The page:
In a seemingly endless expanse of darkness, planets orbit around shining stars and an invisible frontier awaits exploration, begging a number of questions: How far has prior knowledge guided us? How much further can latest advancements take us, and how long could we survive in space?
This year’s Space Horizons event, which took place Feb. 1 and 2 at the University, took a step toward answering these questions by gathering an array of speakers with expertise in space and the research essential to its exploration.
These presenters included former astronauts, scientific researchers, engineers and scholars of the humanities, said Adjunct Associate Professor of Engineering and co-organizer of the event Rick Fleeter ’76 PhD ’81. The conference was titled “A Century in Space: Designing 2056,” an homage to the hundred-year mark from the launch of Sputnik, Fleeter said.
Inspiring Figures: Astronauts, Space Biology, and Science Fiction
The two days involved a wide variety of speakers, including three experts who approached the idea of life beyond Earth from a range of perspectives and disciplines.
Jeff Hoffman, one of two former astronauts who spoke at the event, talked about his experience working on the Hubble Space Telescope and on new technology that has the potential to create oxygen in currently uninhabitable environments.
Hoffman has worked with the Mars Oxygen In-Situ Resource Utilization Experiment, which involves machinery that converts carbon dioxide into oxygen. Extracting these resources can be complex and hazardous. In-Situ Resource Utilization “is something that needs to be developed. We’re still at a very basic stage … MOXIE is just the very first, very tiny experiment. There is much more that has to be done,” Hoffman said. MOXIE machinery will be attached to an upcoming planned Mars rover, which should reach the red planet February 2021.
While the prospect of colonizing space may seem like a fantasy to some, Adjunct Professor of Molecular Biology, Cell Biology and Biochemistry Lynn Rothschild PhD ’85, discussed the potential applications of synthetic biology to supporting the existence of life beyond Earth. As the principal investigator for the PowerCell payload and a member of the team on the Eu:CROPIS mission, which is the “first dedicated satellite synthetic biology mission,” she helped conduct biological experiments on a satellite in space, testing cell growth rate and other processes. These tests allowed the team to examine how gravity on a different planet or in space would affect Earth life forms.
The Eu:CROPIS mission also tested the concept of PowerCells, which involves microbes — specifically, ruptured cyanobacteria — that produce energy; other organisms could theoretically use that energy to produce oxygen or other resources. A Brown-Stanford International Genetically Engineered Machine Competition team initiated this concept in 2011, The Herald previously reported. “If you have a synthetic-biology enabled colony on Mars,” PowerCells and related organisms could become the “biological power center” for human life in that colony, Rothschild said.
While Rothschild anticipated some success from the mission, she was “absolutely shocked when it (looked) like something (was) actually happening … for every one of (the experiments).”
In the end, she thinks the application of synthetic biology can be “a totally different way of thinking” and “has the potential to be the big game-changer” in the space field.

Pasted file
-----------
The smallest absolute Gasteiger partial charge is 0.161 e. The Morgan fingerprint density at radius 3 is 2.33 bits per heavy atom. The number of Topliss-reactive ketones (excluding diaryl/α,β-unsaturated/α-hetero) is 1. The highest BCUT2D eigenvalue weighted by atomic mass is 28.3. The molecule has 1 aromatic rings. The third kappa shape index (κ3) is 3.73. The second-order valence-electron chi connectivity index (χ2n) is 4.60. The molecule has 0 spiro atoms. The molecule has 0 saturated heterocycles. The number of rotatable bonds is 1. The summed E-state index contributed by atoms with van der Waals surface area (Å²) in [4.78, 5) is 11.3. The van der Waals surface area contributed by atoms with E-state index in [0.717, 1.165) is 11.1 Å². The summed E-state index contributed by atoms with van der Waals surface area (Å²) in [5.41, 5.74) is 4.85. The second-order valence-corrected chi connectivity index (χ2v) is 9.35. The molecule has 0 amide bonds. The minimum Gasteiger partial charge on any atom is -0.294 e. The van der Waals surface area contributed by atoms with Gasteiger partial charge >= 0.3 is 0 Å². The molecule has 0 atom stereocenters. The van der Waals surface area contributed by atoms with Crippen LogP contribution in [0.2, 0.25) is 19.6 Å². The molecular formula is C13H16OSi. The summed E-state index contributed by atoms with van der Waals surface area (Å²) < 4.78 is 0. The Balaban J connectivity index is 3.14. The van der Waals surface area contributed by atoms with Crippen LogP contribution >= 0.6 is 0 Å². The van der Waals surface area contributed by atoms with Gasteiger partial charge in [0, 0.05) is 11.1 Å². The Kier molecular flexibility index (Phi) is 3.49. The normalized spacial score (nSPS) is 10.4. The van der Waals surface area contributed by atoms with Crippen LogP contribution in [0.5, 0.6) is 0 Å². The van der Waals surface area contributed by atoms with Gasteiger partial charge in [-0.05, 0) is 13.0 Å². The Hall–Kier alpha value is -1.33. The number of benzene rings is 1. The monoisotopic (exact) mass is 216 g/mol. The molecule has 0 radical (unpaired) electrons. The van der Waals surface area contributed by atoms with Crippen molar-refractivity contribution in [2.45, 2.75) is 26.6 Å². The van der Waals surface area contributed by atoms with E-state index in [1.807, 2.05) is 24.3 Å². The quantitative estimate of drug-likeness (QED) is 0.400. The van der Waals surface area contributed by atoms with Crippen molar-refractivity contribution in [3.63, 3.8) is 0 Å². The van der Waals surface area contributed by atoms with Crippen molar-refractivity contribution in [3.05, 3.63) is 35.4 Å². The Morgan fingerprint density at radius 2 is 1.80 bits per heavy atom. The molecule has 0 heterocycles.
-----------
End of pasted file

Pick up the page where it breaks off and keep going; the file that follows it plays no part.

Finally, speaker Allen Steele, a science fiction author, reminded attendees that humanity’s relationship to space has historically been inspired by outlandish and fictional ideas. He argued that ideas presented in fictional literature can serve as jumping-off points for others who may be able to turn those concepts into reality.
2056: The Incoming Generation of Astro-Scientists
The potential for new developments in space exploration within the next 50 years was a recurring theme of the event, said Asutosh Swain ’20, one of the student organizers of the event and the research and development lead of Brown Space Engineering. Swain’s group built and launched the EQUiSat satellite last spring, The Herald previously reported.
Other goals for the conference included “giving students a perspective on where their careers are (going to) most likely be centered” and allowing professionals to reflect on past accomplishments, as well as providing a glimpse into what could be in store for the future, Fleeter said.
“There are exciting things going on up there that … you as a student can be a part of. So, get down and come up with some innovative ideas that will allow us to do things that up to now have been too hard,” Hoffman said, adding that the future holds “a new generation of people with new ideas, and we’ve got to make it happen.”
Swain added that no one has to be a scientific expert to join in on the action. “Space is accessible to even the general public. You don’t have to be a scientist at NASA” or “an aerospace engineer, specifically, to be involved with this.” Ugo Piovan ’22 attended the event because he “really (enjoys) aerospace engineering and the whole concept of exploring other worlds” and was likewise excited to see the astronauts speak, as well as hear from Rothschild about the biological science behind space. Specifically, Rothschild’s graphs depicting results from the experiments were an aspect he “found … very interesting and easy to understand,” he added.
Clarification: An earlier version of this article stated that Lynn Rothschild PhD ’85 helped conduct biological experiments on a satellite in space, testing cell growth rate and other processes as a member of the team on the Eu:CROPIS mission. In addition, Rothschild is the Principal Investigator for the PowerCell payload. The Herald regrets the error.